“Same here. Dad left to pursue his dream business, and Mum stayed on the farm in America. Even if Grandpa hadn’t gotten Parkinson’s disease, I can’t see Mum settling in London. It took me a long time to adjust to London and not having you and Mum in my life. A month every summer when we switched was never enough for me. I only got to see Mum when you came to London to be with Dad.”

Seline faced the window and stared at the lawn outside. “London was a novelty for me at first, and I liked being with Dad and getting to visit our paternal grandparents in Kent. They’re the sweetest, kindest people. But as I got older, I grew tired of London almost the moment I arrived there. I couldn’t wait for the month to be over so I could get back to the farm. I missed my friends, the open countryside, and, of course, our horses. I’d go into your room after Dad left for work and spend time thinking about you. Sometimes, I’d listen to your music, and play your video games, wishing you could play them with me. I’d stare at the photos of you in your soccer outfit. Holding your martial arts trophies, I’d try to imagine the moment you received them.”

Owen nodded. “I saw photos of your dance recitals and cheerleading. You’re pretty good at soccer for a girl.”

“That’s a real compliment coming from someone who was captain of his soccer team.”

“I appreciated the notes you stuck inside my video game covers. I looked forward to them after my visits to the farm. But more than anything, I wanted to talk to you. Then, once we got old enough and became adept at social media, it didn’t take long to find each other on Instagram, Facebook, and TikTok. That was a game changer. We could talk and see each other on-line.”

“I got your notes too,” Seline said. “And I felt closer to you after we discovered each other on social media.”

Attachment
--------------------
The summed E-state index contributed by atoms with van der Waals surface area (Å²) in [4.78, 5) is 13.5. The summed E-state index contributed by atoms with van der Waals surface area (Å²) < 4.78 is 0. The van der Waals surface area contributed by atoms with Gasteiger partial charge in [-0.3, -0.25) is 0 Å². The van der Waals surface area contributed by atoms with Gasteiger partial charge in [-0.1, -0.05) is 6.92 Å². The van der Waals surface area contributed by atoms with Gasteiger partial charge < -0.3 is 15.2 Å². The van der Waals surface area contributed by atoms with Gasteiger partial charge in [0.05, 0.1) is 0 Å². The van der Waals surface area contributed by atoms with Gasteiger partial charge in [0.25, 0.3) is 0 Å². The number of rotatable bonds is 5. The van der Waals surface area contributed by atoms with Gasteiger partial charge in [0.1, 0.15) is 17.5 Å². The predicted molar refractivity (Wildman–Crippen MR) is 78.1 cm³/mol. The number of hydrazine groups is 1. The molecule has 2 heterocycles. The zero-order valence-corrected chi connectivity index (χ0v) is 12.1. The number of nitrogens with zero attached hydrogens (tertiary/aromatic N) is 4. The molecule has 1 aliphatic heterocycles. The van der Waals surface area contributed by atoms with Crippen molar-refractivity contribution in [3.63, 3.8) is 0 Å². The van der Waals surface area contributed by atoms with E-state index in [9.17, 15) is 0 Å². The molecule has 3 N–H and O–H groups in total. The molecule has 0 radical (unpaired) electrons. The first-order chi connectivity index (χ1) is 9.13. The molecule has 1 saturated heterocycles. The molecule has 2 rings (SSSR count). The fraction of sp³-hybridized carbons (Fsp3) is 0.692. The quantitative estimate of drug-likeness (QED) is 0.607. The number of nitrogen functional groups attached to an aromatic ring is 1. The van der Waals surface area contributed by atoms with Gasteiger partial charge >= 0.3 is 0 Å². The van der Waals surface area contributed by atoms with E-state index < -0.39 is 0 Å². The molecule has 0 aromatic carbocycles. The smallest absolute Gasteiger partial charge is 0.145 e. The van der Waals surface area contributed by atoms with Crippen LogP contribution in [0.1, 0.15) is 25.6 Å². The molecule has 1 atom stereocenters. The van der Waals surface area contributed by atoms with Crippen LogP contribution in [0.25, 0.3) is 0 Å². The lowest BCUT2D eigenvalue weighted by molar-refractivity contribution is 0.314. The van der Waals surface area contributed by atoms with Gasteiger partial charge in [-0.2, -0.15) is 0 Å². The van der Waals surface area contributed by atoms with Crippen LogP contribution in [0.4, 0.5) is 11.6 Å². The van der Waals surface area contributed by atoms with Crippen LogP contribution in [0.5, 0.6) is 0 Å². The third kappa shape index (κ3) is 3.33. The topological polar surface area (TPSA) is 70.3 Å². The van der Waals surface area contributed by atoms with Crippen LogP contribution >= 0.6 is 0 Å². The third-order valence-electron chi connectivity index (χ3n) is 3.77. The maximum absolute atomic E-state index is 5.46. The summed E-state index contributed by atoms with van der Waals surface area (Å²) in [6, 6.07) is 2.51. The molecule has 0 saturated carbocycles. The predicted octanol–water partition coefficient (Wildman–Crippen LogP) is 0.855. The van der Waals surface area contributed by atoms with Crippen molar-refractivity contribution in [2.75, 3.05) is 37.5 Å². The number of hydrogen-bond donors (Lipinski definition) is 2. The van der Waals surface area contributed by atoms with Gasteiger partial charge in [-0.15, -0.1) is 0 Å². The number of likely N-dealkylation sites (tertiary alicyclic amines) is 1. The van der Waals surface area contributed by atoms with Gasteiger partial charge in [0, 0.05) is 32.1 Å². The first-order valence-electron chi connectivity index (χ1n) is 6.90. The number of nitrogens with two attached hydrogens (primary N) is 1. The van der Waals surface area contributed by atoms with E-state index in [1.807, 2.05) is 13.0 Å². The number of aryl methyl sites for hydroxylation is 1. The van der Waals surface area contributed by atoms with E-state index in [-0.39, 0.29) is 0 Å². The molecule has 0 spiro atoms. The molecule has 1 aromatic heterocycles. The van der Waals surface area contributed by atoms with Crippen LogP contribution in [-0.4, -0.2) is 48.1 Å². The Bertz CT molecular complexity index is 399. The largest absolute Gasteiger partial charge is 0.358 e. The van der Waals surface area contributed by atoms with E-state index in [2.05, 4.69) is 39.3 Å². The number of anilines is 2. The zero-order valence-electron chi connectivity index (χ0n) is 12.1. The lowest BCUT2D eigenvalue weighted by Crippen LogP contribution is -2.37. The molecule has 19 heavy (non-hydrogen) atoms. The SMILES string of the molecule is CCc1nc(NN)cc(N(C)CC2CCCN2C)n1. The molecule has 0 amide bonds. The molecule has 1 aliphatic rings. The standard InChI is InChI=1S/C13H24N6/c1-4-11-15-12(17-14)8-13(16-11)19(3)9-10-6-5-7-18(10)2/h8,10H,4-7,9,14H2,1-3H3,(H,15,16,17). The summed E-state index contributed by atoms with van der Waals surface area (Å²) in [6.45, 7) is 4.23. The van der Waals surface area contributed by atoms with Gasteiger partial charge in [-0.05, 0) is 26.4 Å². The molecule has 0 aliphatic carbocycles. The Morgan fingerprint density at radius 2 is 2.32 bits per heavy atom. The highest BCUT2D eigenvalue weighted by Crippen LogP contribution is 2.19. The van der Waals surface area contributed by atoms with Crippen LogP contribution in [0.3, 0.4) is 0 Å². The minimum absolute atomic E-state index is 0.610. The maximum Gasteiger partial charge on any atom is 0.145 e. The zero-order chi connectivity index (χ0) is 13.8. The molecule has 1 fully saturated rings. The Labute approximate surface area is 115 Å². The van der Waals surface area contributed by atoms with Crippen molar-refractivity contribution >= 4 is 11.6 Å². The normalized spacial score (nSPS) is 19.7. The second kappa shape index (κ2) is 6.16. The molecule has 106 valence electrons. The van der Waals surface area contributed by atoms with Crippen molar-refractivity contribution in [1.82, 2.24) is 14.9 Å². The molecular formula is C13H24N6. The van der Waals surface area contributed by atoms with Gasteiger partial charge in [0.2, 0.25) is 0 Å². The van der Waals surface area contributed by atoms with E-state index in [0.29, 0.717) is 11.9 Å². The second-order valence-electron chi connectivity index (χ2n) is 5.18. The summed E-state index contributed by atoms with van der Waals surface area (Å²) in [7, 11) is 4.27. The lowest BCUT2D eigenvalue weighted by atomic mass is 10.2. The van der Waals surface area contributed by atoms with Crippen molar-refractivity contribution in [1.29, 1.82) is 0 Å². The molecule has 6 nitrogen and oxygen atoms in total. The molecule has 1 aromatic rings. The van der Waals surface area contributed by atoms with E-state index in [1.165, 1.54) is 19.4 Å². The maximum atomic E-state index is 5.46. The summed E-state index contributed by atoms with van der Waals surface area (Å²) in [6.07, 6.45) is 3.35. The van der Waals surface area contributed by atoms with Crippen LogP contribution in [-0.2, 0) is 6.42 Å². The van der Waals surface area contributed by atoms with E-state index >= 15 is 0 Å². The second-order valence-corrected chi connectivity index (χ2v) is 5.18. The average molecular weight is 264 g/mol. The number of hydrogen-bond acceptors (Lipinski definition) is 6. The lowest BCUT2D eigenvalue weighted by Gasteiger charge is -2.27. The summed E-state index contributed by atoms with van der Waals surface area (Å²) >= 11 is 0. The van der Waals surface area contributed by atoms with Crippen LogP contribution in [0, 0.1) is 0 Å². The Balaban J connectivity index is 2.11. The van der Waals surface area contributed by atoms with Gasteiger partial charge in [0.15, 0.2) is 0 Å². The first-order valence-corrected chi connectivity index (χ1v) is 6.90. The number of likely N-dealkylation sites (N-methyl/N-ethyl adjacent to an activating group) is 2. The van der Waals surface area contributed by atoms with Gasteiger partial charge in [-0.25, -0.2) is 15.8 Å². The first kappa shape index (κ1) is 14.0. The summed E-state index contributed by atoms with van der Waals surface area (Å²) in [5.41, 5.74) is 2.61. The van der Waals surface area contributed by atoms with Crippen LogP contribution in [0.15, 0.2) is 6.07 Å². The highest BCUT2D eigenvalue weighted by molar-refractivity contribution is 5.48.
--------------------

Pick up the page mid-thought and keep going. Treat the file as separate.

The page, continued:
“Owen gave her a sideways look. So, who was the geeky looking bloke in the photo with you at the school prom?”

“That was Artie,” Seline said, a rush of blood turning her face red. “We’d been friends since Middle School. He got accepted into Virginia Tech.”

Owen continued to stare at her, and heat bloomed her face even redder. “What? We were just friends. So, what do we do now?” she asked quietly.

“I know one thing we won’t do. We won’t tell Mum and Dad we’re both here at Oxford.”

“Deal,” she said.

They grinned conspiratorially that was reminiscent of their childhood.


* * *


Seline set her pen down, heaved a relieved sigh, then handed her test paper to the examiner. She quietly left the dull examining room, her eyes squinting at the bright sunlit hallway. She walked down the time-worn steps outside the historic college building and looked around at the familiar landscape. It had been intimidating just fourteen weeks ago when she first arrived at Oxford full of hope, anticipation, and anxiety.

Stepping onto the thoroughfare, she mixed with students crisscrossing the campus in all directions, their voices, laughter, and cheers muffled behind wool scarves. With her last class behind her, she could put rules and textbooks aside for an entire month. For the next four weeks, she would bask in the comfort of home and join in the Christmas spirit.

She came to an abrupt halt outside the student-centered cafe. Engrossed in her thoughts, she had arrived here on autopilot. She gazed round the packed room and spotted Owen. He was sitting at a table in deep conversation with Josef, a student who had become his friend and eventually her friend, too. In the three and a half months they’d been on campus, they had discovered what college life was all about. She and Owen attended some of the same general study lectures, and they studied together. Through these study sessions, Seline’s twin opened her eyes to the person he was becoming as she tried to merge that image with the twin she knew as a child. She looked across the cafeteria at him now. Life with her family as she knew it before she arrived at Oxford would never be the same again.

Owen looked away from Josef and saw her. He smiled and waved her over to their table. She grabbed a bottle of water from a vending machine and joined them.

“All done with classes?” Owen asked.

“Yes,” she said, grinning. “Halleluiah.”

Owen rose. “I’m getting a coffee refill. Anyone want tea, coffee, Coke?”

“I’m good,” Seline said, holding up her bottled water.